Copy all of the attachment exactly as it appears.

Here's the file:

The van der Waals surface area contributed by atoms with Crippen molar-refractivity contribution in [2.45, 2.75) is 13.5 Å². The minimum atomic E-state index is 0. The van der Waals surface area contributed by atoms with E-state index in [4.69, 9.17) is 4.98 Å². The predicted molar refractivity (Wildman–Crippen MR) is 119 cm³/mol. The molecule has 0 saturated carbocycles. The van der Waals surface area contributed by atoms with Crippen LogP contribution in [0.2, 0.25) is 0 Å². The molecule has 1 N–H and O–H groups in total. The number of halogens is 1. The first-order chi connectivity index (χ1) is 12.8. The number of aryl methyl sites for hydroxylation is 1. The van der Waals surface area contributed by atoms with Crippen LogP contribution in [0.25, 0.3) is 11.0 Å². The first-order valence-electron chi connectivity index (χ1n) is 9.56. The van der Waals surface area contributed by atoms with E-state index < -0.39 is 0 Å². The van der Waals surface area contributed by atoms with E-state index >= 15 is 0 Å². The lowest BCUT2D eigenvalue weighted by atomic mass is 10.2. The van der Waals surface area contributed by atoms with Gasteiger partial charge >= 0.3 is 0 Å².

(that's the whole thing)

The van der Waals surface area contributed by atoms with Crippen molar-refractivity contribution in [2.45, 2.75) is 13.5 Å². The minimum atomic E-state index is 0. The van der Waals surface area contributed by atoms with E-state index in [4.69, 9.17) is 4.98 Å². The predicted molar refractivity (Wildman–Crippen MR) is 119 cm³/mol. The molecule has 0 saturated carbocycles. The van der Waals surface area contributed by atoms with Crippen LogP contribution in [0.2, 0.25) is 0 Å². The molecule has 1 N–H and O–H groups in total. The number of halogens is 1. The first-order chi connectivity index (χ1) is 12.8. The number of aryl methyl sites for hydroxylation is 1. The van der Waals surface area contributed by atoms with Crippen LogP contribution in [0.25, 0.3) is 11.0 Å². The first-order valence-electron chi connectivity index (χ1n) is 9.56. The van der Waals surface area contributed by atoms with E-state index < -0.39 is 0 Å². The van der Waals surface area contributed by atoms with E-state index >= 15 is 0 Å². The lowest BCUT2D eigenvalue weighted by atomic mass is 10.2. The van der Waals surface area contributed by atoms with Gasteiger partial charge >= 0.3 is 0 Å².